...Eddie Mabo's tombstone opening...
A tombstone opening is a time for celebration, mourning is over, the spirit of the dead is released and so too is the family released from mourning. After a tombstone opening a widow or widower is free to remarry.
The Mabo family chose 3 June 1995, the third anniversary of the High Court judgment, to stage the celebration. Guests were invited from around Australia. The nation was represented by Mrs Anita Keating, the wife of the Australian Prime Minister and Aboriginal, and Islander Affairs Minister, Robert Tickner, attended on behalf of the Federal Government. Bonita and her family had spent the past twelve months planning and furiously saving for the event.
The tombstone opening commenced with a march through the streets of Townsville led by Murray Island warriors. There was a mixture of Islanders, Aborigines and Europeans in the huge crowd that came to celebrate Mabo day, the anniversary of the High Court judgement. But they also came to celebrate and honour the man who overturned terra nullius.
On the afternoon of 3 June 1995, more than 500 guests assembled at Townsville's Belgian Gardens cemetery for the official unveiling of Eddie Koiki Mabo's tombstone. Amongst them were family, friends, colleagues, local politicians, unionists, academics and more than 200 Murray Islanders who'd flown from Mer.
The ceremony commenced with a Meriam hymn, an anthem that Mabo would have known from his childhood. At the grave side Bonita Mabo and Anita Keating stood solemnly side by side and reconciliation between black and white Australians seemed a real possibility that day. There was another reconciliation too, with the island community Mabo had quarrelled with and fought for all his life.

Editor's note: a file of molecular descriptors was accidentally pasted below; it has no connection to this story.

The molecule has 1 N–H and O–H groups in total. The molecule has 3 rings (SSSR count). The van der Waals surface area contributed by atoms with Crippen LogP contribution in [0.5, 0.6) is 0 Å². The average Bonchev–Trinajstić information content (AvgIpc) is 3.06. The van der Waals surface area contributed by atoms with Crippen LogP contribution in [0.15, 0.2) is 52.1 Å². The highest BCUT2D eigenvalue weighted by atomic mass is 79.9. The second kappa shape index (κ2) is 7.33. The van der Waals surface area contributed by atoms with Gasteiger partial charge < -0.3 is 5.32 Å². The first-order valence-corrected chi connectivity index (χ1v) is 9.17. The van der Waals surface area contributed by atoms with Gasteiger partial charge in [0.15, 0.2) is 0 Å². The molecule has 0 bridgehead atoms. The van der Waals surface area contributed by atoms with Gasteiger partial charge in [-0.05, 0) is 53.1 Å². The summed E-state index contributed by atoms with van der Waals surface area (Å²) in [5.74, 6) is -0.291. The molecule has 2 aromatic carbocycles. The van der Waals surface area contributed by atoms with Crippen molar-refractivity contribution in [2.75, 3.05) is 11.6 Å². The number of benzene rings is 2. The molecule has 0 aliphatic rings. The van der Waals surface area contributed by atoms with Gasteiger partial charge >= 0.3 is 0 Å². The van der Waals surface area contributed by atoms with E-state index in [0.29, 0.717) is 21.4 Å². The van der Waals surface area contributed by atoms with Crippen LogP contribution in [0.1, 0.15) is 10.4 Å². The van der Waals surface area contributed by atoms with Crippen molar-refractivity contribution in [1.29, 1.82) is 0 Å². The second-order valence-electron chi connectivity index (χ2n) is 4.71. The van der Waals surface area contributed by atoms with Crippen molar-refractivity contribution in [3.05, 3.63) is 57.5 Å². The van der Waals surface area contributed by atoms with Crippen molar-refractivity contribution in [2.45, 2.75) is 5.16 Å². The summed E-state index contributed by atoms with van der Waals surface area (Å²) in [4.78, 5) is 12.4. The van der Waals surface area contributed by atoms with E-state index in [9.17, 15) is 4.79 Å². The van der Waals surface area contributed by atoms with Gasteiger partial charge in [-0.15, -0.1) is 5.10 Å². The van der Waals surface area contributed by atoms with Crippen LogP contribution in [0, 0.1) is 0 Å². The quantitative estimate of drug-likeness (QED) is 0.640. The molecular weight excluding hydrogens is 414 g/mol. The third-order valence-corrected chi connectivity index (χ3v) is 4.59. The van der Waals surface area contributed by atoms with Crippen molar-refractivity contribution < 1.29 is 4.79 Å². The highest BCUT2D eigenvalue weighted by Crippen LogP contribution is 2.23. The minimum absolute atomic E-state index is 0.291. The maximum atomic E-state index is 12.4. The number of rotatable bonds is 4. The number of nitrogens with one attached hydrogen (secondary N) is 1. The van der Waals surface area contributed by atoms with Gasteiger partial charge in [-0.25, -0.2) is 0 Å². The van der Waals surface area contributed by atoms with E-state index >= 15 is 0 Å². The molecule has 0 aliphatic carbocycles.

A ribbon was cut, opening the entrance to the graveside and Eddie's aunties and uncles, Bonita Mabo and Mrs Keating entered to witness the unveiling. Another Meriam hymn was sung as the layers of cloth were slowly peeled by his relatives to reveal the shiny black headstone and the smiling bronze face of Eddie Mabo.
The ceremony was concluded with Koiki's favourite hymn, Bakimau Bakiamu Iesu Im (Go Towards Jesus) and then a prayer from his fellow plaintiff Father Dave Passi. And then a multitude of onlookers stood at the graveside and photographed the headstone. The tombstone not only honoured Mabo's achievements, it was a symbol of hope and change.
The traditional feast that accompanies a tombstone opening was held that night in the YMCA basketball stadium on the outskirts of town. A thousand people lined up at trestle tables laid out in the shape of an octopus, in honour of Malo, the Murray island octopus God. On the tables were bowls of turtle meat, chicken, pork, sop sop, rice, damper, cakes and fried scones. After the feast Murray Islanders danced on into the night.
Keywords: ceremony, desecration, Mabo, Bonita, Tickner, Robert, tombstone ceremony, Townsville, 1995
Bonita Mabo and family members at Eddie Koiki Mabo's tombstone, 3 June 1995.
Author: Graham, Trevor